Neuroimaging maps areas of the brain in obese children activated by food odours.
Obesity is a significant risk factor for cardiovascular disease, diabetes, and cancer. Although obesity can stem from behavioural factors such as diet and physical inactivity, central nervous system changes can also mediate appetitive behaviour and restraint. As the understanding of hypothalamic and hindbrain regulation of food intake has rapidly expanded, less is understood about how gut and adipose tissue hormonal signaling integrates with environmental cues, memory, motivation, and appetitive behaviour.
Food aromas can be powerful appetitive cues that are known sensory elements in the ‘tasting’ of food, as well as the texture and look. Researchers have shown that odour-based cues are key determinants of actual intake that can facilitate overeating. Whilst it is known that palatable food aromas, arguably more naturalistic Pavlovian-conditioned stimuli than food images, help drive consumption, small inroads have been made to neuroimage and map this crucial circuitry in the brain. Now, a study from researchers at Hospital Infantil de México Federico Gómez has shown that the area of the brain associated with impulsivity and the development of obsessive-compulsive disorder is activated in obese children when introduced to food smells. The team state that in order to fight obesity, it is crucial to understand the brain mechanisms of odour stimulus. The study was presented at the annual meeting of the Radiological Society of North America (RSNA).
Previous studies show that studies of differential brain responses to food cues between normal-weight and obese subjects are nevertheless largely limited to visual images of food. While visual images have proven useful, a food’s aroma could be considered as a more visceral conditioned stimulus that is more suggestive of a food’s immediate presence. So far, feasibility of using naturalistic food odours in brain imaging studies of obesity, with robust activation effects compared to nonfood odours in a well-documented medial frontal/mesolimbic reward network. Trait impulsivity is implicated in developing and maintaining obesity and may also work against internal satiety and satiation signals. The specific form of impulsivity known as negative urgency (NU) reflects a tendency to act rashly as a consequence of strong negative affect. A similar eating-specific behavioural trait, eating provoked by negative or depressive-based emotions, has also been associated with obesity. With so many unmapped traits, emotion-led problems, as well as, addiction-based ventral frontal responses being implicated in obesity; it is now urgent that these traits, depression-based problems and addictive risk-factors are mapped via neuroimaging to uncover large unknown parts of the obesity-disorder.
The current study neuroimaged 30 children between the ages of 6 and 10 years old. Half of the children had a normal body mass index (BMI) between 19 and 24, and the other half exhibited a BMI over 30, which is classified as obese. Each child was presented with three odour samples, chocolate, onion and a neutral odour of diluted acetone. As the participants smelled the samples, two MRI techniques, functional MRI (fMRI) and functional connectivity MRI (fcMRI), were used to measure brain activity.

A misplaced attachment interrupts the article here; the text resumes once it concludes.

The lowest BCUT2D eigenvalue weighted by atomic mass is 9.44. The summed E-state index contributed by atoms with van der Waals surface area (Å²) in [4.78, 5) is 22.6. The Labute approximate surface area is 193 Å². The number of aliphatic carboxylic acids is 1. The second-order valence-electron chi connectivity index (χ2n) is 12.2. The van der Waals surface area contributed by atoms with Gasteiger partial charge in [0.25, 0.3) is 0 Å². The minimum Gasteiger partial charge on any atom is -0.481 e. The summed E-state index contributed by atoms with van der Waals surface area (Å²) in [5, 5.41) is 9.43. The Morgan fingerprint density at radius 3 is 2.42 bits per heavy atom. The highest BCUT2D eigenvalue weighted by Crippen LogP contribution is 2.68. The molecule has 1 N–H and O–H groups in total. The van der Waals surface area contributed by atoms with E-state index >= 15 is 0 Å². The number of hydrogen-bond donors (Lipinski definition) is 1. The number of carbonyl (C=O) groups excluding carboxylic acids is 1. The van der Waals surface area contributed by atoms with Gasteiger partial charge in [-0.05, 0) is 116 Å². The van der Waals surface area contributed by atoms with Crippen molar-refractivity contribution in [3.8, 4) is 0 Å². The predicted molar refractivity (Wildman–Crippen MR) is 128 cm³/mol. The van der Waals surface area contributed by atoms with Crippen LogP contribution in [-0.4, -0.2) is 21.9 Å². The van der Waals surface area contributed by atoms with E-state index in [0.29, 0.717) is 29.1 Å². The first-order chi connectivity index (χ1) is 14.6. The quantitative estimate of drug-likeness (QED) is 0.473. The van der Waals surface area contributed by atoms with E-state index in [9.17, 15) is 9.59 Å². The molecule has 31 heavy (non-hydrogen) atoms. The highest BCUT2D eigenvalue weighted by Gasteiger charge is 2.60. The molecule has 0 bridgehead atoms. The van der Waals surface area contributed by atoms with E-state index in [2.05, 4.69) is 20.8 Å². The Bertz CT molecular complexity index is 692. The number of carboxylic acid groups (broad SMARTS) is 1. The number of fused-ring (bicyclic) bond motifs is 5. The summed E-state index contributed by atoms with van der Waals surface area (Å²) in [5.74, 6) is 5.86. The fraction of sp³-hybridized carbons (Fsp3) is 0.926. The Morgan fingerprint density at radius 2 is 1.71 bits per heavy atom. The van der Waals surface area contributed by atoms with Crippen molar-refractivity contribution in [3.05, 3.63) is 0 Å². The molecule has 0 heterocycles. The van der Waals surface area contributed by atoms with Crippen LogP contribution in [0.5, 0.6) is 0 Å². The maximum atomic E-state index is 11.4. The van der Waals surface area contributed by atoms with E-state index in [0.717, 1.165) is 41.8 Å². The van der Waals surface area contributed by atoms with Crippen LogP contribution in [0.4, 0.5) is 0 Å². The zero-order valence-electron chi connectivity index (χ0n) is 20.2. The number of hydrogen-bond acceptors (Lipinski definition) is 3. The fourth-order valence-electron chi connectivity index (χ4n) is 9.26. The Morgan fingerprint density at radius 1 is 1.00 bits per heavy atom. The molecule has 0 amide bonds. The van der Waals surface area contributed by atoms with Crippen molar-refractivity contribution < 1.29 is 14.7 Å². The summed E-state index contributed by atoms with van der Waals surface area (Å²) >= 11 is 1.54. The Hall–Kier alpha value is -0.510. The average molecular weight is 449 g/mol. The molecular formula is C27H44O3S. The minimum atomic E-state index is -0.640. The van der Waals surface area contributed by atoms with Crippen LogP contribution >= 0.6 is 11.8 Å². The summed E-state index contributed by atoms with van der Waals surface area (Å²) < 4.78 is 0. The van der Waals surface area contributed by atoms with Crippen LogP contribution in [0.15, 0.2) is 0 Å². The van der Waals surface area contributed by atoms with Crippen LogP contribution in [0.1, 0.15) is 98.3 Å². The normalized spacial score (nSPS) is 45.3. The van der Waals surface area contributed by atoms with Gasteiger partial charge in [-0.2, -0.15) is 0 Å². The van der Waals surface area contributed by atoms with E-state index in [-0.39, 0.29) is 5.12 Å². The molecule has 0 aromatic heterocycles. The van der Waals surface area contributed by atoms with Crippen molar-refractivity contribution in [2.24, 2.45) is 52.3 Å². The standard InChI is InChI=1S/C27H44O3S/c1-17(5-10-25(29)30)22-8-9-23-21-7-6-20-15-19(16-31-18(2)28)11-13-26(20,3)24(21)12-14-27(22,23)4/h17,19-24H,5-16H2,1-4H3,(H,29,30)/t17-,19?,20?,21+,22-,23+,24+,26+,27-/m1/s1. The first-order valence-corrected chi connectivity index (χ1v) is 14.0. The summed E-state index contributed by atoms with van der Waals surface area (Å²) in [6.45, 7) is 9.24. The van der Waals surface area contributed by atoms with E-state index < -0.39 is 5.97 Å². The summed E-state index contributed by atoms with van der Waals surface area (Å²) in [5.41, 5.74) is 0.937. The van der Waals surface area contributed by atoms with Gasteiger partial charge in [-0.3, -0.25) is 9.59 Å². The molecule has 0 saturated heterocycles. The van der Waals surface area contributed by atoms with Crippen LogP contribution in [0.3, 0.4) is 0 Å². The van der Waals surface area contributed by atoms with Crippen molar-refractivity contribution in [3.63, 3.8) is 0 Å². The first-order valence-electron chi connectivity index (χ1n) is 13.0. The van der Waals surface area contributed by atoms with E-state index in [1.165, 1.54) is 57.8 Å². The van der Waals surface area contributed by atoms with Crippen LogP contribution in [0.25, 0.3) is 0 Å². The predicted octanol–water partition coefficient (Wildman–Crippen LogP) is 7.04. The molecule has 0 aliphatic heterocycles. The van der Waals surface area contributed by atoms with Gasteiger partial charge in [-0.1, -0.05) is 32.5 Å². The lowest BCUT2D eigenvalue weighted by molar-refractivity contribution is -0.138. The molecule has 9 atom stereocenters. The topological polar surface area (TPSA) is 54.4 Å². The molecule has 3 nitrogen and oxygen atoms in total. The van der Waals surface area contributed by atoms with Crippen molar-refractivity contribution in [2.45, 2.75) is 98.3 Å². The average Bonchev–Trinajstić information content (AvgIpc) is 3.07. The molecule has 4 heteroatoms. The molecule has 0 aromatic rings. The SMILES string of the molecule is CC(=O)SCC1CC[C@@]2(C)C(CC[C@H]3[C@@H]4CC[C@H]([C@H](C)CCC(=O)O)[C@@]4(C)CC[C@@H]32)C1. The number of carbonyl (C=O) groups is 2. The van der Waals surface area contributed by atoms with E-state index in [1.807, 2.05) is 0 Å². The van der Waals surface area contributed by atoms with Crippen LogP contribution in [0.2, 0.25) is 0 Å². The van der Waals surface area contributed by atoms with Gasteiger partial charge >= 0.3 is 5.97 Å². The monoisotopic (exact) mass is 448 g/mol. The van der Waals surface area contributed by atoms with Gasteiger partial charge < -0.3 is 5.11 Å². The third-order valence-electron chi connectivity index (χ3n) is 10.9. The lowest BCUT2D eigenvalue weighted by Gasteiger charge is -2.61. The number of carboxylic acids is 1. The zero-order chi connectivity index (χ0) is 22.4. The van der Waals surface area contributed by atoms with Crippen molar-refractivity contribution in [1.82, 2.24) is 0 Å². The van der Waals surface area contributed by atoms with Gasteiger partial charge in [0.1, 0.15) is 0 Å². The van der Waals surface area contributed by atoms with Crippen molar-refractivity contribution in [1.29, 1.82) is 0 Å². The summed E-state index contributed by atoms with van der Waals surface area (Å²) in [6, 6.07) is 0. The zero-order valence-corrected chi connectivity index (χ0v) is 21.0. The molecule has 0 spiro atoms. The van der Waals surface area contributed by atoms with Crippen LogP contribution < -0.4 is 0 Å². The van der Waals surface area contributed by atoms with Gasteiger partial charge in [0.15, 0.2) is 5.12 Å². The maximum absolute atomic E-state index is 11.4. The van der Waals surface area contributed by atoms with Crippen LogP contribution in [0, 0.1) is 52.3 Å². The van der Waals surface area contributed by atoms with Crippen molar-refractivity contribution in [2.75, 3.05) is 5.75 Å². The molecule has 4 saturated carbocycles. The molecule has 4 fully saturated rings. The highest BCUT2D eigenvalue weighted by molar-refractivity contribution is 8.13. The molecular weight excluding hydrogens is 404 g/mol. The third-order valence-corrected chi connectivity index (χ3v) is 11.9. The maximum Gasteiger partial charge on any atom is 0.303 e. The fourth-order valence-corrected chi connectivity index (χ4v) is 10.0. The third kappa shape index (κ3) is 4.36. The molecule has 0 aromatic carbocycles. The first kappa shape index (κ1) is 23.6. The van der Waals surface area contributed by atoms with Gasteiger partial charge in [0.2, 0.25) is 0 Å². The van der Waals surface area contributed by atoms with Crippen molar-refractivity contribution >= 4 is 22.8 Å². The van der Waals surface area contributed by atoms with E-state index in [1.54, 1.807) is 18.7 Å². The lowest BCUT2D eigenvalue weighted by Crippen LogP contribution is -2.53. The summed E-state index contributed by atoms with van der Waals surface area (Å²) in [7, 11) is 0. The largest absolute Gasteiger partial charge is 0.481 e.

An evaluation of the fMRI results showed that in the obese children, the food odours triggered activation in the areas of the brain associated with impulse and the development of obsessive-compulsive disorder, while the areas of the brain associated with impulse control exhibited no activity. In contrast, data findings show in the children with a normal BMI, the areas of the brain associated with pleasure regulation, organization and planning, as well as regions governing emotional processing or memory function, became more active.
In addition, the fcMRI results showed that when the normal-weight children smelled the onion, there was a connection between the gustatory cortex, which processes taste, and the area of the brain linked to reward anticipation, this connection did not occur in the obese children. Data findings show that the chocolate smell elicited significant brain connections in obese children, compared to the normal-weight children.
The team surmise that their findings provide the global medical community with a better understanding of the neurological disorder component of obesity, with potential to affect treatment for obese patients. For the future, the researchers state that if they can identify the mechanisms that cause obesity, they will be able to change treatment paths, and in turn, reduce obesity prevalence and save lives.
Source: Radiological Society of North America (RSNA)
brain circuitry, brain map, fMRI, healthinnovations, neuroanatomy, neuroimaging, neuroinnovations, obesity, Pavlovian conditioning
Michelle Petersen View All
I am an award-winning science journalist and health industry veteran who has taught and worked in the field.
Featured by numerous prestigious brands and publishers, I specialize in clinical trial innovation–-expertise I gained while working in multiple positions within the private sector, the NHS, and Oxford University, where I taught undergraduates the spectrum of biological sciences integrating physics for over four years.
I recently secured tenure as a committee member for the Smart Works Charity, which helps women find employment in the UK.
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